The global biopharmaceutical company’s diverse array of drugs and vaccines, and robust pipeline create strong cash flows and a wide economic moat. “Sanofi's existing product line boasts several top-tier drugs, including long-acting insulin Lantus,” says a Morningstar equity report, adding that the growth of existing products and new product launches should help mitigate weakening pricing in the insulin market.

“In particular, immunology drug Dupixent looks well positioned to reach peak sales over EUR 7 billion ($10.6 billion), with an initial focus on the moderate to severe atopic dermatitis market,” says Conover, who recently lowered the stock’s fair value from US$57 to US$55, based on disruptions caused by the coronavirus.

Gilead Sciences Inc (GILD)

Biotech behemoth Gilead Sciences (GILD) owns a portfolio of therapies for life-threatening infectious diseases including HIV and hepatitis B and C. The firm’s recent acquisitions broadened its catalogue of treatments to include pulmonary and cardiovascular diseases, cancer and cell therapy.

Gilead may already have a breakout drug to treat coronavirus in remdesivir. The FDA has issued emergency authorization for the use of remdesivir to treat COVID-19, with near certain probably of full approval later this year, says Karen Anderson, sector strategist at Morningstar. “We've added development and manufacturing costs to our valuation model for remdesivir, but we continue to think the drug could see significant sales potential next year, once the initial donated supply is exhausted,” she says, putting the stock’s fair value at US$83.

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Gilead's infectious disease portfolio has significant staying power and supports a wide moat, underpinned by solid uptake for HIV drugs like Biktarvy and Descovy, and a long-acting HIV treatment pipeline, says a Morningstar equity report.

Pfizer Inc (PFE)

Pharma heavyweight, Pfizer (PFE) sells healthcare products and chemicals globally. Prescription drugs and vaccines account for the bulk of its annual US$50 billion sales. The firm also spends a whopping US$8 billion annually on research and development. International sales represent close to half of its total sales, led by emerging markets.

Pfizer is a leading participant in the global push for a coronavirus vaccine. The U.S. drugmaker has started delivering doses of their experimental coronavirus vaccines for human testing in the United States. Subject to the FDA approval, it plans to make as many as 20 million doses by the end of 2020, according to Reuters.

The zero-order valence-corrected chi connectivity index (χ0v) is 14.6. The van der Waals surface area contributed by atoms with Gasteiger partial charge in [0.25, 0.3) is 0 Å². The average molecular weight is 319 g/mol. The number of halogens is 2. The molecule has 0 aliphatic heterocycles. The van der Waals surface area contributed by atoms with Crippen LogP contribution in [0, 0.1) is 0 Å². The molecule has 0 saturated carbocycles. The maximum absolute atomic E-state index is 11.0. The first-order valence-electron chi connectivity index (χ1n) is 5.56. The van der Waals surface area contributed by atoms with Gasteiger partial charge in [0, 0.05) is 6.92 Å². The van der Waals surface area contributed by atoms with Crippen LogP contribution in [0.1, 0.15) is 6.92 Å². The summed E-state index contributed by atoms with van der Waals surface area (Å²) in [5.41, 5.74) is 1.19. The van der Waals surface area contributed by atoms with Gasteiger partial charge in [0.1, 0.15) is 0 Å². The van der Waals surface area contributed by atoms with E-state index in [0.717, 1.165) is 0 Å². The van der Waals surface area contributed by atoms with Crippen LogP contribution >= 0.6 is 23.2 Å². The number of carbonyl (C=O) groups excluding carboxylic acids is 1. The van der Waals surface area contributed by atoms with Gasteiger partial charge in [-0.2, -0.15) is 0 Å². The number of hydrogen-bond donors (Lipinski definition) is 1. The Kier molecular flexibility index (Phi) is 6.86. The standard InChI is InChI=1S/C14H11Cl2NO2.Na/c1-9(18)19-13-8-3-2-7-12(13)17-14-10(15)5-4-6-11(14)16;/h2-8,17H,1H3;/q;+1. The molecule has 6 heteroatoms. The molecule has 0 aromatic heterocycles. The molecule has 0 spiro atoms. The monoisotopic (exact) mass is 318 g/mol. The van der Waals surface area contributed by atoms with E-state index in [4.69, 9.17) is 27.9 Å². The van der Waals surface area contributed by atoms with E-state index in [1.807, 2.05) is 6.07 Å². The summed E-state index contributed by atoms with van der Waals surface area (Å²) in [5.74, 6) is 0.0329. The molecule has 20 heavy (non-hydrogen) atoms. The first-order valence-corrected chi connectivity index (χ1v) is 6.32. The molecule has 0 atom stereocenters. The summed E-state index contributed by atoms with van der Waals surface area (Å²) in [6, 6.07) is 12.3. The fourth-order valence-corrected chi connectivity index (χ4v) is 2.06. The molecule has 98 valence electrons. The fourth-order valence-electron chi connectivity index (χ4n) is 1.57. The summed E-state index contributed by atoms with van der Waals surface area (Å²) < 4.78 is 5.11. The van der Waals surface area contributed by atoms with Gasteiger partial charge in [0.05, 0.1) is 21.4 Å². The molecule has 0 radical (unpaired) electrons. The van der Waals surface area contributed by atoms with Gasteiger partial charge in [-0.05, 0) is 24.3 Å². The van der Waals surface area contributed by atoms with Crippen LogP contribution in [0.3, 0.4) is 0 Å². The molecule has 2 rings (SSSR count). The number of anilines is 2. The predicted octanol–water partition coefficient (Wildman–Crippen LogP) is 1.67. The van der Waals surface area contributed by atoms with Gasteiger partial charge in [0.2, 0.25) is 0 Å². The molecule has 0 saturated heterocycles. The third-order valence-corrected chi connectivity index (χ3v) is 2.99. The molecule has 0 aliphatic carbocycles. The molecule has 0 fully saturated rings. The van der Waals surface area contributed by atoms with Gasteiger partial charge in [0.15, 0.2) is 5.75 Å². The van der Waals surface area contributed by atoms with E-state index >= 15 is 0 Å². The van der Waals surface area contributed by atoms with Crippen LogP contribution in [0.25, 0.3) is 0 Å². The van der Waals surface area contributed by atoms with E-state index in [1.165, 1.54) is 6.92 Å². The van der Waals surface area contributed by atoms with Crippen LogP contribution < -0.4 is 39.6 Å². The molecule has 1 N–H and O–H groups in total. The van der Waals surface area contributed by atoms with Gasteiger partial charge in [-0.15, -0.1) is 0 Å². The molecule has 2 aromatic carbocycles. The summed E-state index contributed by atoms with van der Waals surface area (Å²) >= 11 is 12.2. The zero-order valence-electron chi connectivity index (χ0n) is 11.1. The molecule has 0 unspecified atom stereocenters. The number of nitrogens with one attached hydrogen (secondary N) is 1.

The drugmaker’s size affords it a substantial advantage in the pharmaceutical industry where drug development requires many attempts to be successful. “Pfizer has the financial resources and the established research power to support the development of more new drugs,” says Conover, who recently reduced the stock’s fair value from US$46 to US$44, prompted by coronavirus disruptions. He concedes, however, that the stock remains undervalued as the “market not likely fully appreciating the firm’s entrenched portfolio and growing pipeline.”

Moderna Inc (MRNA)

(Not covered)

Moderna (MRNA) kicked off the early data around the vaccine race and released the first data from its phase 1 trial of SARS-CoV-2 vaccine mRNA-1273 on May 18, in conjunction with data supporting efficacy of the vaccine in mice. Andersen says this first data is encouraging, as the vaccine is producing the sort of efficacy and tolerability profile in humans that would allow for FDA approval, as long as additional data continues to confirm this profile.

"We think this strongly supports the idea that Moderna's vaccine is capable of protecting individuals against the virus, although we have yet to see data showing whether this efficacy is also seen in older adults, and long-term safety data will continue to be collected (for one to two years in a phase 3 trial)," she says.